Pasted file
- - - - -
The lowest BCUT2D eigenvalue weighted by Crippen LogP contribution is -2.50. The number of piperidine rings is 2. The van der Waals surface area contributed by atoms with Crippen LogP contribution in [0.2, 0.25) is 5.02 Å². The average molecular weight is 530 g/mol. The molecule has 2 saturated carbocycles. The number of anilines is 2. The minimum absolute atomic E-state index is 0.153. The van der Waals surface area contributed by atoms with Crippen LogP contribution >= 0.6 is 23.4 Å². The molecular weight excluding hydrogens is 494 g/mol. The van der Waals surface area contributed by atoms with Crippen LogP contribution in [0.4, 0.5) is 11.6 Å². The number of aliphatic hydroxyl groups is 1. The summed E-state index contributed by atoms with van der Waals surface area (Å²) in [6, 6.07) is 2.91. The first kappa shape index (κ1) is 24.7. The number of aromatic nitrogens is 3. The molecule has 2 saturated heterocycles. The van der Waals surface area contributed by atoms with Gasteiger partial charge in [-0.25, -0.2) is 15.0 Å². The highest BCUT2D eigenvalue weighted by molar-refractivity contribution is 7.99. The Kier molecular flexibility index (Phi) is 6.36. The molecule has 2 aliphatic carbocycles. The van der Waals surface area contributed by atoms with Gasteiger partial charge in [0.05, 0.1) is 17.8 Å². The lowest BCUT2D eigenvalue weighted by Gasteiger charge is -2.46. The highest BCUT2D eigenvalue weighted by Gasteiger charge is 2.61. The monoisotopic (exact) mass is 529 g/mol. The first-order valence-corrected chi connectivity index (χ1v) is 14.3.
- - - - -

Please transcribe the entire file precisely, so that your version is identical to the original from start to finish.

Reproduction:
The lowest BCUT2D eigenvalue weighted by Crippen LogP contribution is -2.50. The number of piperidine rings is 2. The van der Waals surface area contributed by atoms with Crippen LogP contribution in [0.2, 0.25) is 5.02 Å². The average molecular weight is 530 g/mol. The molecule has 2 saturated carbocycles. The number of anilines is 2. The minimum absolute atomic E-state index is 0.153. The van der Waals surface area contributed by atoms with Crippen LogP contribution >= 0.6 is 23.4 Å². The molecular weight excluding hydrogens is 494 g/mol. The van der Waals surface area contributed by atoms with Crippen LogP contribution in [0.4, 0.5) is 11.6 Å². The number of aliphatic hydroxyl groups is 1. The summed E-state index contributed by atoms with van der Waals surface area (Å²) in [6, 6.07) is 2.91. The first kappa shape index (κ1) is 24.7. The number of aromatic nitrogens is 3. The molecule has 2 saturated heterocycles. The van der Waals surface area contributed by atoms with Gasteiger partial charge in [-0.25, -0.2) is 15.0 Å². The highest BCUT2D eigenvalue weighted by molar-refractivity contribution is 7.99. The Kier molecular flexibility index (Phi) is 6.36. The molecule has 2 aliphatic carbocycles. The van der Waals surface area contributed by atoms with Gasteiger partial charge in [0.05, 0.1) is 17.8 Å². The lowest BCUT2D eigenvalue weighted by Gasteiger charge is -2.46. The highest BCUT2D eigenvalue weighted by Gasteiger charge is 2.61. The monoisotopic (exact) mass is 529 g/mol. The first-order valence-corrected chi connectivity index (χ1v) is 14.3.